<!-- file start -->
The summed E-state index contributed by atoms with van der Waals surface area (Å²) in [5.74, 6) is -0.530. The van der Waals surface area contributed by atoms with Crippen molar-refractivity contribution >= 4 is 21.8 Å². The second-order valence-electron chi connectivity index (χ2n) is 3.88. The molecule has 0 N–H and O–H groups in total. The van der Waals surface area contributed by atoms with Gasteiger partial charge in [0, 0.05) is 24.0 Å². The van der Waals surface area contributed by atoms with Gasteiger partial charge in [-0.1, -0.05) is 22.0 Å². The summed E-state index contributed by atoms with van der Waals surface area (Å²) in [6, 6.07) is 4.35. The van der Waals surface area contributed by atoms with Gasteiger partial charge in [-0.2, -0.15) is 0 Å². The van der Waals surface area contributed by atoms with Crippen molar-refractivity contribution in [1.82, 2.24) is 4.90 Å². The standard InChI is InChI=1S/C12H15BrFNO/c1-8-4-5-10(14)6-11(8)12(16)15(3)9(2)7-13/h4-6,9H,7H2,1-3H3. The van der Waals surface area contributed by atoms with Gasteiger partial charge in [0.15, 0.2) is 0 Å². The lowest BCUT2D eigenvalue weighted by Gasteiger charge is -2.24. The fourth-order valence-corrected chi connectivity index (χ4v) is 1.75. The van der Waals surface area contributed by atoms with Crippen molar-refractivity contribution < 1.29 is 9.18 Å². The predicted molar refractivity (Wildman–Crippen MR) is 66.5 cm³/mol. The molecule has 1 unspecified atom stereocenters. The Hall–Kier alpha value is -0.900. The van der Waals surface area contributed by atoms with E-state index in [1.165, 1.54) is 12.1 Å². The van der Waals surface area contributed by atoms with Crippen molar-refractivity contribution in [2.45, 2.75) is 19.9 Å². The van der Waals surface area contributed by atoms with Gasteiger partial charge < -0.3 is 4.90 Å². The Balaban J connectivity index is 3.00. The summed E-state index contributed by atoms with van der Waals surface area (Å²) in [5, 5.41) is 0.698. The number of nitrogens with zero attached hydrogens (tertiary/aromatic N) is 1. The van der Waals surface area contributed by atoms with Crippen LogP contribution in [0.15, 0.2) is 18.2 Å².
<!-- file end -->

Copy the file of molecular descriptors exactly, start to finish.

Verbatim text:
The summed E-state index contributed by atoms with van der Waals surface area (Å²) in [5.74, 6) is -0.530. The van der Waals surface area contributed by atoms with Crippen molar-refractivity contribution >= 4 is 21.8 Å². The second-order valence-electron chi connectivity index (χ2n) is 3.88. The molecule has 0 N–H and O–H groups in total. The van der Waals surface area contributed by atoms with Gasteiger partial charge in [0, 0.05) is 24.0 Å². The van der Waals surface area contributed by atoms with Gasteiger partial charge in [-0.1, -0.05) is 22.0 Å². The summed E-state index contributed by atoms with van der Waals surface area (Å²) in [6, 6.07) is 4.35. The van der Waals surface area contributed by atoms with Gasteiger partial charge in [-0.2, -0.15) is 0 Å². The van der Waals surface area contributed by atoms with Crippen molar-refractivity contribution in [1.82, 2.24) is 4.90 Å². The standard InChI is InChI=1S/C12H15BrFNO/c1-8-4-5-10(14)6-11(8)12(16)15(3)9(2)7-13/h4-6,9H,7H2,1-3H3. The van der Waals surface area contributed by atoms with Gasteiger partial charge in [0.15, 0.2) is 0 Å². The lowest BCUT2D eigenvalue weighted by Gasteiger charge is -2.24. The fourth-order valence-corrected chi connectivity index (χ4v) is 1.75. The van der Waals surface area contributed by atoms with Crippen molar-refractivity contribution < 1.29 is 9.18 Å². The predicted molar refractivity (Wildman–Crippen MR) is 66.5 cm³/mol. The molecule has 1 unspecified atom stereocenters. The Hall–Kier alpha value is -0.900. The van der Waals surface area contributed by atoms with E-state index in [1.165, 1.54) is 12.1 Å². The van der Waals surface area contributed by atoms with Crippen molar-refractivity contribution in [2.45, 2.75) is 19.9 Å². The van der Waals surface area contributed by atoms with Gasteiger partial charge < -0.3 is 4.90 Å². The Balaban J connectivity index is 3.00. The summed E-state index contributed by atoms with van der Waals surface area (Å²) in [5, 5.41) is 0.698. The number of nitrogens with zero attached hydrogens (tertiary/aromatic N) is 1. The van der Waals surface area contributed by atoms with Crippen LogP contribution in [0.15, 0.2) is 18.2 Å².